If the first time your family is talking about your charitable legacy is at your funeral, then I think you may have waited too long. But it happens all the time. And when it does, it’s only natural that your loved ones might be inclined to support a charity associated with how you died rather than those that enriched how you lived. It’s a normal reaction in the moment.

But rather than leave such an important decision to the last minute, with someone who will need to make many important last-minute decisions for you, consider creating your own charitable legacy now with a letter from the heart.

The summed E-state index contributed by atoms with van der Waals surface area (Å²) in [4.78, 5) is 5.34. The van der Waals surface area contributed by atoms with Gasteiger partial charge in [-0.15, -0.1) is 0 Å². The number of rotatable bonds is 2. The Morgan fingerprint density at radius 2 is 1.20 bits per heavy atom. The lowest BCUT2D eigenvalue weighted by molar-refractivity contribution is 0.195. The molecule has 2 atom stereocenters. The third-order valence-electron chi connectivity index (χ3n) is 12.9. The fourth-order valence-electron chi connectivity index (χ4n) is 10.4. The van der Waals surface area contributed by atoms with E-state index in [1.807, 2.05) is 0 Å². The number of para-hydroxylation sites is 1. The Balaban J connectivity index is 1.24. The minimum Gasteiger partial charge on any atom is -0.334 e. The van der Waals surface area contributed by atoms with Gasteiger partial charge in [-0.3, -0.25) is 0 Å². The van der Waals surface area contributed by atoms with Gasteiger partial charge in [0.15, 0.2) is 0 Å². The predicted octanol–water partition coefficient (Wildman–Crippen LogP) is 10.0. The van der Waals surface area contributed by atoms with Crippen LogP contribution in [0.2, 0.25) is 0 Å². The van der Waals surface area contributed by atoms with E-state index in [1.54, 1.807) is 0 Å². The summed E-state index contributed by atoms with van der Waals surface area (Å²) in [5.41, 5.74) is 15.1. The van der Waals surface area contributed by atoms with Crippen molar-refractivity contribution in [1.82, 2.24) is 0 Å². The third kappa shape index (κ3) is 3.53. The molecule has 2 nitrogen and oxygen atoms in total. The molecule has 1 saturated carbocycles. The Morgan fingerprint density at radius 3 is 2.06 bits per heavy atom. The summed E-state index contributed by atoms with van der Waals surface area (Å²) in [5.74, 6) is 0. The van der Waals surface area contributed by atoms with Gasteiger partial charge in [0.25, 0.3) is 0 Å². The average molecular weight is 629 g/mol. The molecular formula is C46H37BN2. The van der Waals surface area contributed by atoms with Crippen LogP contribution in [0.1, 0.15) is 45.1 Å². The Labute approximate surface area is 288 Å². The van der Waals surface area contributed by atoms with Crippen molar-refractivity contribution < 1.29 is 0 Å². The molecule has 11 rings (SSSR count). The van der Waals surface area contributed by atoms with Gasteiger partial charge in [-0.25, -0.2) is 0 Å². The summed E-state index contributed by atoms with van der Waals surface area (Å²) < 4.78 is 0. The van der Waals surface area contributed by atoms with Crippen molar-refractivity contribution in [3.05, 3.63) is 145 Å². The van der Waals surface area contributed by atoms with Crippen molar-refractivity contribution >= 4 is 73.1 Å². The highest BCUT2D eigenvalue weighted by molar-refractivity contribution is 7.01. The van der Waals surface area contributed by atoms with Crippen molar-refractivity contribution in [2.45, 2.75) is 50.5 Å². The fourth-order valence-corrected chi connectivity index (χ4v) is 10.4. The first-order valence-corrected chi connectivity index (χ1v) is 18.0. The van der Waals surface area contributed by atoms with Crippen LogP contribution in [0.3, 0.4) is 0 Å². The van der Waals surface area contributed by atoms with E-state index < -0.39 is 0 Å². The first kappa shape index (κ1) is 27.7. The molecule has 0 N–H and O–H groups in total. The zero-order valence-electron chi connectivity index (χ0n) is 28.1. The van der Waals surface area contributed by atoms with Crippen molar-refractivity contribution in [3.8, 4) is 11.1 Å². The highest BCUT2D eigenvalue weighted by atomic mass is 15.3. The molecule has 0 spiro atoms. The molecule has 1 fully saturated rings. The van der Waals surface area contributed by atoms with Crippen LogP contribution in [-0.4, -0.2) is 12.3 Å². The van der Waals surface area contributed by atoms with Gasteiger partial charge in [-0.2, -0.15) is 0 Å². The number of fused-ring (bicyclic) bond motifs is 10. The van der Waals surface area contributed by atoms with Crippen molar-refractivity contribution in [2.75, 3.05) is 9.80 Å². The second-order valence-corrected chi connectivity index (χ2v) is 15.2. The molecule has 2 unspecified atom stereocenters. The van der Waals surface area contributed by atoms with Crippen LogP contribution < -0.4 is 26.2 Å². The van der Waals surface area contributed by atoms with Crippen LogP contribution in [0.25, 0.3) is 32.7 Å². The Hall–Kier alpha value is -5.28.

Ralph M. Serpe is president and chief executive officer of Adams County Community Foundation.

(0) comments

Welcome to the discussion.

Keep it Clean. Please avoid obscene, vulgar, lewd, racist or sexually-oriented language.
Don't Threaten. Threats of harming another person will not be tolerated.
Be Truthful. Don't knowingly lie about anyone or anything.
Be Nice. No racism, sexism or any sort of -ism that is degrading to another person.
Be Proactive. Use the 'Report' link on each comment to let us know of abusive posts.
Share with Us. We'd love to hear eyewitness accounts, the history behind an article.